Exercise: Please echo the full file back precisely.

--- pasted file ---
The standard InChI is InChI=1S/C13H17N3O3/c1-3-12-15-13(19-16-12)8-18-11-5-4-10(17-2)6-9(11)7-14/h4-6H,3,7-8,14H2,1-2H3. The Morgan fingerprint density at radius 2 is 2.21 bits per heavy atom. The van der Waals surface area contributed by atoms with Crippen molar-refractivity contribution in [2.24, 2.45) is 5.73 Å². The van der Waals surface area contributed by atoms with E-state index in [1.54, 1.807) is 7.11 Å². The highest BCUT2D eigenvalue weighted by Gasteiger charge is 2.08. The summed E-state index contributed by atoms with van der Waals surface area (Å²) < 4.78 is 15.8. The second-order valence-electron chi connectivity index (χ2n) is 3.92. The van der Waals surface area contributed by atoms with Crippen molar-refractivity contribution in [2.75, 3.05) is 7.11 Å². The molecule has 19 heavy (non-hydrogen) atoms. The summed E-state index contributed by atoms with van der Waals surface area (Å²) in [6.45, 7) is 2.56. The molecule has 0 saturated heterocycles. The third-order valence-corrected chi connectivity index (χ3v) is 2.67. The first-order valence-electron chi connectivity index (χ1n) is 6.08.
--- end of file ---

The standard InChI is InChI=1S/C13H17N3O3/c1-3-12-15-13(19-16-12)8-18-11-5-4-10(17-2)6-9(11)7-14/h4-6H,3,7-8,14H2,1-2H3. The Morgan fingerprint density at radius 2 is 2.21 bits per heavy atom. The van der Waals surface area contributed by atoms with Crippen molar-refractivity contribution in [2.24, 2.45) is 5.73 Å². The van der Waals surface area contributed by atoms with E-state index in [1.54, 1.807) is 7.11 Å². The highest BCUT2D eigenvalue weighted by Gasteiger charge is 2.08. The summed E-state index contributed by atoms with van der Waals surface area (Å²) < 4.78 is 15.8. The second-order valence-electron chi connectivity index (χ2n) is 3.92. The van der Waals surface area contributed by atoms with Crippen molar-refractivity contribution in [2.75, 3.05) is 7.11 Å². The molecule has 19 heavy (non-hydrogen) atoms. The summed E-state index contributed by atoms with van der Waals surface area (Å²) in [6.45, 7) is 2.56. The molecule has 0 saturated heterocycles. The third-order valence-corrected chi connectivity index (χ3v) is 2.67. The first-order valence-electron chi connectivity index (χ1n) is 6.08.